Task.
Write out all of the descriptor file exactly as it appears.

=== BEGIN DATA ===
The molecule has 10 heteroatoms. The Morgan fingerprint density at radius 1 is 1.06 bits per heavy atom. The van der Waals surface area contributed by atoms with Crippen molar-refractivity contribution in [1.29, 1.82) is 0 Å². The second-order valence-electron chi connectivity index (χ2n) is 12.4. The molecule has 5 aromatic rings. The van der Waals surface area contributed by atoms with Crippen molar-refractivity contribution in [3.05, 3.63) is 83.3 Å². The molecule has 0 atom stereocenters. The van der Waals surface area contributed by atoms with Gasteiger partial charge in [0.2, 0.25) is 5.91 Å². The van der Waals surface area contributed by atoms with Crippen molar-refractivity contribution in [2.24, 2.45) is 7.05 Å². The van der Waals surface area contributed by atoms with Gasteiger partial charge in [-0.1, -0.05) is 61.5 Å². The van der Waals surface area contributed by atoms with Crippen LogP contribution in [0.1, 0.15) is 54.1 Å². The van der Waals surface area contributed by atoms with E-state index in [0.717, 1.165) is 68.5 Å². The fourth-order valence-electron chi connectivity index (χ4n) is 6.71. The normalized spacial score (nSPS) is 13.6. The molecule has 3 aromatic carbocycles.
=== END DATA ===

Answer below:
The molecule has 10 heteroatoms. The Morgan fingerprint density at radius 1 is 1.06 bits per heavy atom. The van der Waals surface area contributed by atoms with Crippen molar-refractivity contribution in [1.29, 1.82) is 0 Å². The second-order valence-electron chi connectivity index (χ2n) is 12.4. The molecule has 5 aromatic rings. The van der Waals surface area contributed by atoms with Crippen molar-refractivity contribution in [3.05, 3.63) is 83.3 Å². The molecule has 0 atom stereocenters. The van der Waals surface area contributed by atoms with Gasteiger partial charge in [0.2, 0.25) is 5.91 Å². The van der Waals surface area contributed by atoms with Crippen molar-refractivity contribution in [2.24, 2.45) is 7.05 Å². The van der Waals surface area contributed by atoms with Gasteiger partial charge in [-0.1, -0.05) is 61.5 Å². The van der Waals surface area contributed by atoms with Crippen LogP contribution in [0.1, 0.15) is 54.1 Å². The van der Waals surface area contributed by atoms with E-state index in [0.717, 1.165) is 68.5 Å². The fourth-order valence-electron chi connectivity index (χ4n) is 6.71. The normalized spacial score (nSPS) is 13.6. The molecule has 3 aromatic carbocycles.